What should a purchase contract specify between an importer and a supplier?

Purchase Contract between an Importer and a Supplier

A purchase contract is meant to create a binding and lawfully-enforceable obligation between an importer and a supplier and the key points below should be included in the contract:

1. The Products

This refers to the item/s and its specifications which include: the commodity’s name, its quality, quantity, packaging and a commercial invoice.

The commercial invoice summarises the whole transaction. It contains the particulars of the buyer, seller, Freight Company, export/import brokers, bank details and foreign customs. It also has the cost of the items in shipment plus the conditions under which they’re being shipped.

Traders may choose to use a proforma invoice which allows for the processing of payment before releasing the goods. You need to be clear on the products’ exact specification to enable you to know what to expect or what you are going to get.

2. The Sales Targets

This is where the quantities of commodities and shipment frequencies are specified.

3. Prices

This shows the prices of the commodities and the permissible markups.

4. Territory

This indicates the territory in which the distributor may sell the products and if they’ll all have exclusivity in that location.

5. Terms of Payment

Are you going to use a letter of credit, open account, sight draft, consignment or 30 days? or T/T, PayPal, Transferwise etc.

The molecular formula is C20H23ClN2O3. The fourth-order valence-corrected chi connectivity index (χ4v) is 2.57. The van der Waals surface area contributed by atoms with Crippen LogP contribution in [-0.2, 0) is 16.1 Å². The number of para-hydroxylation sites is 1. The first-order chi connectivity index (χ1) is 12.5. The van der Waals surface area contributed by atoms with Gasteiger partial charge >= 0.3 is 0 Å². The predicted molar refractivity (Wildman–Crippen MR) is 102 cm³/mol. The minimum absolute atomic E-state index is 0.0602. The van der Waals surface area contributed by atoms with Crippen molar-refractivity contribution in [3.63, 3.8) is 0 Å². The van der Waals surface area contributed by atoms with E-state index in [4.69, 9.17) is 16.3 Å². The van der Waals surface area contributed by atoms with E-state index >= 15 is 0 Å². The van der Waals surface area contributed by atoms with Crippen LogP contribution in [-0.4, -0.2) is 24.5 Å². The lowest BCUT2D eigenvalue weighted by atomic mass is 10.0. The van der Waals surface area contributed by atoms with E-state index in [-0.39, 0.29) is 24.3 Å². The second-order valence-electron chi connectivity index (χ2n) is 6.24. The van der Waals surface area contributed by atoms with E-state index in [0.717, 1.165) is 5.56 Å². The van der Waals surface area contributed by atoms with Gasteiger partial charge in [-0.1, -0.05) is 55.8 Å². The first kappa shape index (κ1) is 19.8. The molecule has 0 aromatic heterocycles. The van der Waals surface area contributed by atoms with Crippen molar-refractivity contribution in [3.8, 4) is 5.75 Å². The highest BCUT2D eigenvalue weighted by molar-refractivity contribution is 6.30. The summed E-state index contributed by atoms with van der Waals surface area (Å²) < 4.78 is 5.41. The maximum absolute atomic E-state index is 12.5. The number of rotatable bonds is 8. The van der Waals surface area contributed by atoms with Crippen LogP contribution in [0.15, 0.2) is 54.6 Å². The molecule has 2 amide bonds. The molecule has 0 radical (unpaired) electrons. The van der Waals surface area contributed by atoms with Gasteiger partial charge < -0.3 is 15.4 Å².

A letter of credit is a very significant inclusion in the export-import document risk and can be defined as a drafted commitment by a bank from the importer’s side which confirms that payment has been fully made for the supplied commodities. It gives the exporter security in this risky business. It’s useful for those who’ve no trading history, importers who are in politically- and economically-volatile countries or for anyone that values caution in business.

Quality Control related to payment terms

Are you going to arrange Pre-shipment Inspection before sending the balance of payment to supplier?

 6. Shipping Terms

Are your terms going to be free alongside ship/FAS; free on board/FOB; cost, insurance & freight/CIF, cost and freight/C&F?

Are you going to arrange Container Loading Supervision to ensure goods well loaded in container?

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7. Importer’s Level of Effort Required

This refers to how hard the importer has to work to sell the commodities, and this includes both the long-term commitments and the minimum order commitments.

8. Sales Promotion & Advertising

Who’ll do it, who’ll pay for it, and how much should be invested?

9. Order Lead Time & Price Increments

Lead time refers to the amount of time needed to ship products to the one purchasing the item. During negotiations with the supplier, agree on who’ll be responsible for increases in transportation or material from the moment the order is placed until it’s available for shipment.

10. Warranty & Service

This will explain how to handle unsold or defective products.

11. Copyrights, Trademarks & Patents

Who is required to register and in which person’s name?

12. Provision for the Termination of Contract

It explains the circumstances that can lead to the dissolving of the agreement.

13. Provision for Dispute Resolution

If there’s a defective product or a misunderstanding about an aspect of the sales or purchase agreement, which process is to be applied to resolve the disagreements?

A purchase contract between an importer and a supplier helps to facilitate payments, ensure the safety of products until they’re delivered builds trust between the traders and prove observance of regulatory requirements.